The opening film of the three-day festival was the critically acclaimed film Wife of a Spy by filmmaker Kiyoshi Kurosawa. Film fans could choose from a diverse line-up of Japanese films such as Josee, the Tiger and the Fish, Talking the Pictures, Poupelle of Chimney Town, Liar x Liar, Step, Under the Open Sky, Ramayana: The Legend of Prince Rama, Not Quite Dead Yet, AI Amok and The Night Beyond the Tricornered Window.
In this interview, Koji Sato talks about the key areas of focus in the immediate future to boost intercultural relations between India and Japan, as the two countries celebrate the 70th anniversary of the establishment of diplomatic relations.
Q1. Tell us about the reach of the online version of the Japanese Film Festival 2022.
The actual numbers for the online edition of JFF 2022 are currently being processed. But what I can tell you is that it’s been quite successful. We reached a total of 25 countries including India. In India alone, we had over 10,000 people watching the festival online as per our early estimates.
Q2. How can such film festivals help in further strengthening the bond between India and Japan?
Looking at the ever-growing love for Japanese culture and content in India, we endeavour to further promote collaboration between Indian and Japanese film industries. I believe the JFF will help further consolidate the friendship between the people of our two countries by creating avenues for our Indian audiences to seamlessly enjoy these experiences in their everyday lives. Cinema has the power to bring people together from all over the world, and we are here to promote this togetherness
Q3. How does it feel to be back with the theatrical edition of the festival?
We are delighted to be back. I myself am very much happy and energised. I feel that the true film experience can only be attained in the theatres. The positive response we got for the online edition of JFF, which ran successfully for two weeks, encouraged us to launch the theatrical edition of the festival.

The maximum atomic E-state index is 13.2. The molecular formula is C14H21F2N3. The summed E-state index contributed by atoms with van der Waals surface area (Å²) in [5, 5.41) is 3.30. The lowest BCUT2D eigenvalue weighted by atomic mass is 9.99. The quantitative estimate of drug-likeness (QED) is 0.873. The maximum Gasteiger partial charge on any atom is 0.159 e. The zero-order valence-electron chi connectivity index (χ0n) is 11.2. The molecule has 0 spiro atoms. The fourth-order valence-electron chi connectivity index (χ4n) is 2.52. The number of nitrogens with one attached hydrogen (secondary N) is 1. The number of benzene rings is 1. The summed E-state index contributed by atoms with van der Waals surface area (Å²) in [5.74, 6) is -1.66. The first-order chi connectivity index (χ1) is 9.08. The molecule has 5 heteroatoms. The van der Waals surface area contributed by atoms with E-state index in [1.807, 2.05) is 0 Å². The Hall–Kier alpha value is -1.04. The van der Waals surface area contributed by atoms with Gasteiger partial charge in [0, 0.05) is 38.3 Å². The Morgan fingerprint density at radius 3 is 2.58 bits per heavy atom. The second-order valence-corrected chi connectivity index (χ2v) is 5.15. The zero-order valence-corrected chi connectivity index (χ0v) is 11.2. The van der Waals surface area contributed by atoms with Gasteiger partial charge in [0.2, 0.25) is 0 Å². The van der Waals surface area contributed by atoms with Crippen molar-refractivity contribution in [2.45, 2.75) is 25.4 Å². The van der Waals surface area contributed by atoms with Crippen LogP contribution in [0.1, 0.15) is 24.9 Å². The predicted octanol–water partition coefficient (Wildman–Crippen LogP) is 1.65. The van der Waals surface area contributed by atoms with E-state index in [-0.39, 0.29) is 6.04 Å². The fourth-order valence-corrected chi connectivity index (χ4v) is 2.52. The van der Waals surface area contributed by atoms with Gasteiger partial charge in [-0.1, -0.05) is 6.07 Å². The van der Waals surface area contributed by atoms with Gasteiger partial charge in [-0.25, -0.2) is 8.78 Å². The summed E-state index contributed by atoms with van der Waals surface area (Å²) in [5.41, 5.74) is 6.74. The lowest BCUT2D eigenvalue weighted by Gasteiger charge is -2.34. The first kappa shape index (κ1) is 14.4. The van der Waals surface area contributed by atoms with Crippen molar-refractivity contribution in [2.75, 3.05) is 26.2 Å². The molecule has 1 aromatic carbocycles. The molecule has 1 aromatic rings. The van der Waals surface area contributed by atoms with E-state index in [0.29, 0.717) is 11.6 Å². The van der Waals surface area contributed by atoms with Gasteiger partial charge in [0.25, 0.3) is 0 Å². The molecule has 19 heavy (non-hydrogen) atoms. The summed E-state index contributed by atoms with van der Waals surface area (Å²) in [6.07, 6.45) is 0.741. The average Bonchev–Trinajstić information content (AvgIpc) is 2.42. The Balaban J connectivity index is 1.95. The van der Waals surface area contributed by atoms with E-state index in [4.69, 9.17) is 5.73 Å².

Q4. Which are your favourite films that are being screened as part of this festival?
The opening film Wife of a Spy by Kiyoshi Kurosawa is a fantastic film. It’s serious and yet very touching. It’s a historical drama set in World War II. It won the prestigious Silver Lion at the 77th Venice International Film Festival. It was also the closing film of the 2021 IFFI.
Other films on the lineup are also very good but I would particularly like to recommend the anime film Ramayana: The Legend of Prince Rama, which is an Indo-Japanese collaboration. Directed and produced by Yugo Sako, I think it is a legendary work but when it came out back in 1992, for some reason not many people could watch the film, both in Japan and India. The producers with their own efforts have made a 4K Digitally Remastered Version which we have brought to India.
I am also very excited to watch it. It’s a kind of hybrid of Indian soul with Japanese anime. I am sure the new generation of filmgoers will also like it.
Q5. What are the latest trends in Japanese cinema?
Commercially speaking, anime films from Japan have been huge blockbusters. All the top grossers in the recent times have been anime films. Having said that, I think some very interesting work is being made by our independent filmmakers as well. These are wonderful, unique and culturally rich films that may not have national wide releases but there are independent theatres in every part of the country that screen such films.
Q6. So what can we expect next from the Japan Foundation as far as cinema is concerned?
Well, we have many interesting things lined up. But it all depends on the situation given the uncertainty created by the pandemic. As far as movies are concerned, Japan Foundation will like to bring it as a real experience for the Japanese cinema enthusiasts in future also as long as situation allows us to do so.
Q7. How do you look back at the last two years? What will be your key areas of focus in the immediate future?
Covid had made everything very difficult. So we totally switched to the digital mode, which basically kept us up and running. Other than online film screenings, we have also been running our culture courses online. Also, we have been hosting online workshops for Indian people on Origami, Ikebana, etc.
We are committed bringing the cultural experiences to the real world: be it films, music or language courses. We would really like to promote the Japanese culture to more and more Indian people, especially the youth. We are really keen on strengthening the longstanding relationship between the two nations. This year, of course, is very special as we are celebrating the 70th anniversary of the establishment of diplomatic relations between Japan and India.
Murtaza Ali Khan has been a film critic since 2010. He has curated and presented retrospectives and film festivals for various embassies and high commissions in New Delhi. He has also served on the jury for a variety of film festivals. He tweets at @MurtazaCritic